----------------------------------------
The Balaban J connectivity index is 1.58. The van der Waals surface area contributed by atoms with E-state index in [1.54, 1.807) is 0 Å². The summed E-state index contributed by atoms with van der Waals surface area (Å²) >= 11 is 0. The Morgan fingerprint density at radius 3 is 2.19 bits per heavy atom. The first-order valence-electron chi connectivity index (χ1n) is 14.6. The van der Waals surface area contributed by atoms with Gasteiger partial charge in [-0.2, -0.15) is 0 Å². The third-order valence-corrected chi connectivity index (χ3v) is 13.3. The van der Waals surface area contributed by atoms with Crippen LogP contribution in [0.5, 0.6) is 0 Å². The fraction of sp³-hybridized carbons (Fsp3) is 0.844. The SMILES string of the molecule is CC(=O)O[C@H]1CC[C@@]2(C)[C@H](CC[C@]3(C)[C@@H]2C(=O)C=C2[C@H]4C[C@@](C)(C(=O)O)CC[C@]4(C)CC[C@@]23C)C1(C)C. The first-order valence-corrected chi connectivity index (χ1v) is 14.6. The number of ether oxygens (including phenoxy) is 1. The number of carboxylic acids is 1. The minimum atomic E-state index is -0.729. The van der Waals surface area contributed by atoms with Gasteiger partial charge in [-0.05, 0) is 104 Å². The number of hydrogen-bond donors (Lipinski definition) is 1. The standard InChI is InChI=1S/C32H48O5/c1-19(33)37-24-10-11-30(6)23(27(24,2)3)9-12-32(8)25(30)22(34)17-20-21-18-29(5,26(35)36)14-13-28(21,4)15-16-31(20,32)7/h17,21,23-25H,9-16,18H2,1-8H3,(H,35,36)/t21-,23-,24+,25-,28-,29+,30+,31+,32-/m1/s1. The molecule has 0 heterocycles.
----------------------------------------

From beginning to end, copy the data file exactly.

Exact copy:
The Balaban J connectivity index is 1.58. The van der Waals surface area contributed by atoms with E-state index in [1.54, 1.807) is 0 Å². The summed E-state index contributed by atoms with van der Waals surface area (Å²) >= 11 is 0. The Morgan fingerprint density at radius 3 is 2.19 bits per heavy atom. The first-order valence-electron chi connectivity index (χ1n) is 14.6. The van der Waals surface area contributed by atoms with Gasteiger partial charge in [-0.2, -0.15) is 0 Å². The third-order valence-corrected chi connectivity index (χ3v) is 13.3. The van der Waals surface area contributed by atoms with Crippen LogP contribution in [0.5, 0.6) is 0 Å². The fraction of sp³-hybridized carbons (Fsp3) is 0.844. The SMILES string of the molecule is CC(=O)O[C@H]1CC[C@@]2(C)[C@H](CC[C@]3(C)[C@@H]2C(=O)C=C2[C@H]4C[C@@](C)(C(=O)O)CC[C@]4(C)CC[C@@]23C)C1(C)C. The first-order valence-corrected chi connectivity index (χ1v) is 14.6. The number of ether oxygens (including phenoxy) is 1. The number of carboxylic acids is 1. The minimum atomic E-state index is -0.729. The van der Waals surface area contributed by atoms with Gasteiger partial charge in [-0.05, 0) is 104 Å². The number of hydrogen-bond donors (Lipinski definition) is 1. The standard InChI is InChI=1S/C32H48O5/c1-19(33)37-24-10-11-30(6)23(27(24,2)3)9-12-32(8)25(30)22(34)17-20-21-18-29(5,26(35)36)14-13-28(21,4)15-16-31(20,32)7/h17,21,23-25H,9-16,18H2,1-8H3,(H,35,36)/t21-,23-,24+,25-,28-,29+,30+,31+,32-/m1/s1. The molecule has 0 heterocycles.